Launceston Golf Club has backed down on its plans to cull wildlife on the course after an overwhelming public backlash, including from actor Russell Crowe.
In a statement, the club acknowledged "the strength of negative public opinion" and defended its record of promoting native wildlife at its course.
"The board of the Launceston Golf Club has re-considered a recent decision to reduce native wildlife on the course and will not be proceeding with action proposed to start on May 1," the statement reads.
"Whilst at all times the club has complied with the relevant regulating body's guidelines, the club acknowledges the strength of negative public opinion regarding this matter.
"The club has always endeavoured to ensure a sustainable level of native fauna on the property while maintaining a championship golf course along with its infrastructure."
The Department of Primary Industries, Parks, Water and Environment last week provided the permit for the cull of species - believed to include ducks, possums, native hens and wallabies.
The club claimed the animals had been "causing damage" to the course.
Neighbours claimed they only received notice of the cull in a letter distributed days before - or on the day - the cull was scheduled to begin, on May 1.
The Launceston Golf Club's Facebook page was flooded with more than 150 negative reviews criticising the move.
Russell Crowe also tweeted that it was "unacceptable", generating 130 retweets and 524 likes.
'Absolutely fantastic': Neighbour thanks community support
Golf course neighbour Sarah Bryan, who initially publicised the notice to neighbours through social media, says she is delighted with the outcome and thanked the community - both near and afar - for supporting the cause of native wildlife in the area.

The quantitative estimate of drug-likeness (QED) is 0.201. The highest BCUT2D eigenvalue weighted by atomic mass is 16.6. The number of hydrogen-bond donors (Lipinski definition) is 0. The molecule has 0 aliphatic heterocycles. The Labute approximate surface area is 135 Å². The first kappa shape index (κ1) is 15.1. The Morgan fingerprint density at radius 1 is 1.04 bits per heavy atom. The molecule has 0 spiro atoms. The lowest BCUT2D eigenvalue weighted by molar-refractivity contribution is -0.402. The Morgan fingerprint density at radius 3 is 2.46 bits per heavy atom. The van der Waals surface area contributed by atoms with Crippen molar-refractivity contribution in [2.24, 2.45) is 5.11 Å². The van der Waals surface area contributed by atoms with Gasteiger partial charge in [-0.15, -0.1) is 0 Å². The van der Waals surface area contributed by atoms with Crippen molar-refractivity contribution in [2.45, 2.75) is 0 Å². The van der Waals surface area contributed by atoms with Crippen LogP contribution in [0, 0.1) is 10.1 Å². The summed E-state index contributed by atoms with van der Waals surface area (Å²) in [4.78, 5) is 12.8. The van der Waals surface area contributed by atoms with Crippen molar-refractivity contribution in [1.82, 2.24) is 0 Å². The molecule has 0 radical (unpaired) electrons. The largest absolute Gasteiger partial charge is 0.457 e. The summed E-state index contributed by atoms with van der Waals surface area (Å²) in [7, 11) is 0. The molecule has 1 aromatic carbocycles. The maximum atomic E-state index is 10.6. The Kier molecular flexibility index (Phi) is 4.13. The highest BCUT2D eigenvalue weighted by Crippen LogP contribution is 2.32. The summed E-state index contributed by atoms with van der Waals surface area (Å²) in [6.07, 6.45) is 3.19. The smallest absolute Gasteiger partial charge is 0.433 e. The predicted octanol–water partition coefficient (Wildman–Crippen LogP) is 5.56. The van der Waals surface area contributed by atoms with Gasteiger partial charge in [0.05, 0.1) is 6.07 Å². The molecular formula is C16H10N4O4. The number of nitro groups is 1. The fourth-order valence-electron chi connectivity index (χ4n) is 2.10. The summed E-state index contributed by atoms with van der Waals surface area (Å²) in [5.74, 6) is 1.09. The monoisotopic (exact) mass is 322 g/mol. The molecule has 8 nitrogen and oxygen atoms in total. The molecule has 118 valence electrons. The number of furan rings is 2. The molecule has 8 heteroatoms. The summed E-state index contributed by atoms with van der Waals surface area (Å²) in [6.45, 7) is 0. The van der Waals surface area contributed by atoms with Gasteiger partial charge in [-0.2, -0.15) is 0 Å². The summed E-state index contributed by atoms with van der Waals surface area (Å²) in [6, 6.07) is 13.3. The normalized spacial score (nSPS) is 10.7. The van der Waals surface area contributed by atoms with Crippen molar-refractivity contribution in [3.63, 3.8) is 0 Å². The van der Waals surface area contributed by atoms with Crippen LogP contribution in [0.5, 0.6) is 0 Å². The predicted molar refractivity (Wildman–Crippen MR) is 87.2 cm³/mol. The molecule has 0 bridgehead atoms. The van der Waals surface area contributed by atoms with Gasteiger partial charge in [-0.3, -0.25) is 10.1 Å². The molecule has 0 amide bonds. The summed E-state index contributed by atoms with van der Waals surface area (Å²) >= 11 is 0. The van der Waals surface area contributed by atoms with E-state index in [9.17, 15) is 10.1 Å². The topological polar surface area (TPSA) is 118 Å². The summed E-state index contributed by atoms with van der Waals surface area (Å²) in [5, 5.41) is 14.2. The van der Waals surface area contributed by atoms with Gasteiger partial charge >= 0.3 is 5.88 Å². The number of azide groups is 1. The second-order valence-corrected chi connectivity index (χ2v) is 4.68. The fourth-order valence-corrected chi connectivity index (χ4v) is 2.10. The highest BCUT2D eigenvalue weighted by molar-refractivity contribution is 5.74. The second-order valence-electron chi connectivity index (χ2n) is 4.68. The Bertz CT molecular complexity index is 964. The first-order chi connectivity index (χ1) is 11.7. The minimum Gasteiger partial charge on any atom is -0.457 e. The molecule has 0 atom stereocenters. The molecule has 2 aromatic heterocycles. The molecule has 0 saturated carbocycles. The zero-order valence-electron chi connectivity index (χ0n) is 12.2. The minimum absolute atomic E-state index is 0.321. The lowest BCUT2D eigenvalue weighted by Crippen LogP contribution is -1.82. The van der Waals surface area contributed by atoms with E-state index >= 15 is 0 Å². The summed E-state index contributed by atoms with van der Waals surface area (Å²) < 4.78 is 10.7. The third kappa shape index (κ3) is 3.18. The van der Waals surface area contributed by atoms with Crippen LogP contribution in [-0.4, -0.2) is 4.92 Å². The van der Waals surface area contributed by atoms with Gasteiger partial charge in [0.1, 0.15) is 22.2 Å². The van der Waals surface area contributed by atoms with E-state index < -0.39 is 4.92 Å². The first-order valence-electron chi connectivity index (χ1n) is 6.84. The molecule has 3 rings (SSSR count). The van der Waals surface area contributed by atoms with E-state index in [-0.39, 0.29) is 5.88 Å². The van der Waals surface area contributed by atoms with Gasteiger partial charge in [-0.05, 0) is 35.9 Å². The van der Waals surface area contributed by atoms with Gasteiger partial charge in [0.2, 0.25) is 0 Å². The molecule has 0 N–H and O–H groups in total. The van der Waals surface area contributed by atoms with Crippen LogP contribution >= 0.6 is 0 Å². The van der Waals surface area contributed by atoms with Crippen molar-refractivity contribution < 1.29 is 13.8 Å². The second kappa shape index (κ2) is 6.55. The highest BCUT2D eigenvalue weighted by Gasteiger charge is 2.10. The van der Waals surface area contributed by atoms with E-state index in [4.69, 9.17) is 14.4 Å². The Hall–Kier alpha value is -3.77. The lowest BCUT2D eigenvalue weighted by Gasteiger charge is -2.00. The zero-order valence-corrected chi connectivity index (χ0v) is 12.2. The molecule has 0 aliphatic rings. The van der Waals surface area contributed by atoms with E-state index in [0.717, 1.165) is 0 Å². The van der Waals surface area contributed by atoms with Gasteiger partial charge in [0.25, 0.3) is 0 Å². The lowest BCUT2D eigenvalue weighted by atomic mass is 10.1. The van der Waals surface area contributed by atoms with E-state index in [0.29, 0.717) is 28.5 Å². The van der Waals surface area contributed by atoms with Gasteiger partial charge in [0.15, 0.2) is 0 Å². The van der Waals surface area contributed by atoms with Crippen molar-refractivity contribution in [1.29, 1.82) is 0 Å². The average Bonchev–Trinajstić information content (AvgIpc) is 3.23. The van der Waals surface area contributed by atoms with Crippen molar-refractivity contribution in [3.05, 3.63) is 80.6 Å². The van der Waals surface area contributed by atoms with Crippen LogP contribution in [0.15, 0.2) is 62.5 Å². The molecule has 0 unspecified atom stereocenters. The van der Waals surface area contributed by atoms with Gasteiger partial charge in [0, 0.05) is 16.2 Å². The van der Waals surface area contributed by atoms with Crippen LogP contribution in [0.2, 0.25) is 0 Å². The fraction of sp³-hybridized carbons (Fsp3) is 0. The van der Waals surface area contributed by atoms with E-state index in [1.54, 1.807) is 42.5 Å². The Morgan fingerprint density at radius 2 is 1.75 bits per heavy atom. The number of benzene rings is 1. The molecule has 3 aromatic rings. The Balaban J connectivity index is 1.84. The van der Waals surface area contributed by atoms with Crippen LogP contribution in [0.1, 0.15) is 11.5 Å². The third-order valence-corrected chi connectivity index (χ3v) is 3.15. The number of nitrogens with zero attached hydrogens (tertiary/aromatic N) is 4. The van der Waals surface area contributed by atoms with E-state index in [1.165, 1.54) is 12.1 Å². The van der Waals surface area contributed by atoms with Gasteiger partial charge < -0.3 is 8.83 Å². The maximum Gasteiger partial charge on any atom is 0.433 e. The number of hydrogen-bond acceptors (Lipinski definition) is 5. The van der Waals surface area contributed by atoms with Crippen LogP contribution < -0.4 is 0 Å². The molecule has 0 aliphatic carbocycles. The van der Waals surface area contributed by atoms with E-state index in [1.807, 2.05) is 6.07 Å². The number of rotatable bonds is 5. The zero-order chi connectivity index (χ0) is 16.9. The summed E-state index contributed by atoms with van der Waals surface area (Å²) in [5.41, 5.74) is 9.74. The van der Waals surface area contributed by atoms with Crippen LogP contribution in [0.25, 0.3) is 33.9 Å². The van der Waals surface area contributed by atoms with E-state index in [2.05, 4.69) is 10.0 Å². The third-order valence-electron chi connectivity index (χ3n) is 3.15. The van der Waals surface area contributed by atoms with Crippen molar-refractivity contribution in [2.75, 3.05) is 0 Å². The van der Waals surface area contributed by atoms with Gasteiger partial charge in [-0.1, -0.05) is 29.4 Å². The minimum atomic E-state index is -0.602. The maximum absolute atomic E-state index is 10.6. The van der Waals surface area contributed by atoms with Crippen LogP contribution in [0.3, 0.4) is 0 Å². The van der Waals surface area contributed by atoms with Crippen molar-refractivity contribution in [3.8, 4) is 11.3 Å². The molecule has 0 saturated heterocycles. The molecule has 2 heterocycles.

"I wanted to point out that what they were trying to do was not right," she said.
"I was blown away with the support from the community and other people. I was inundated with messages of support and backing from local MPs."
The letter to neighbours stated the cull would take place for a "limited time" from May 1, but neighbours claimed they were not consulted.
Ms Bryan said she had a good relationship with the Launceston Golf Club in the past, and did not intend for the club to receive the negative publicity.
She said the permit process was disappointing, however.
"My main concern was that they requested the permit, and were granted, which confused me," Ms Bryan said.
"Maybe we need a better understanding that when these things happen, if they answered the public's questions at the time, this whole hoo-ha could be avoided.
"I asked the department what they saw that they could issue the permit for. The question was always danced around though."
More consultation and information needed before permit
City of Launceston councillor Andrea Dawkins wants more information about why the department granted the permit.
She said, to her knowledge, the council was not consulted on the plans and without the power of social media then the cull was likely to have proceeded.
"I was surprised that DPIPWE granted the permit," Cr Dawkins said.
"There should have been consultation, more than just one day notice for all stakeholders.
"It also opens up that questions: who are the stakeholders when animals are concerned?"
She said social media had served its purpose in giving the community a voice.
"People do care, people always cared about native wildlife, but prior to social media it's been difficult for people to communicate their concerns and apply pressure," Cr Dawkins said.
DPIPWE: Native wildlife can have impact on recreational facilities
A spokesperson for DPIPWE said all permit approval protocols were followed.
"The government acknowledges that, when present in substantial numbers, browsing wildlife can have a significant impact on recreational facilities, such as parks or sporting grounds," he said.
"Non-lethal control measures are the preferred approach to managing these impacts. In situations where these measures are not successful or practical, land managers may apply for a permit to undertake culling this is identified as the most appropriate option to manage impacts.
"The department assess applications for permits to cull species, to ensure that a permit is warranted and that conditions are in place that specify how the culling is to be (undertaken), including any requirements in relation to numbers, reporting and notifications of any neighbours if that is required.
"After an assessment of the application, the department has provided permits to the Launceston Golf Club to undertake culling of species that have been causing damage to the golf course."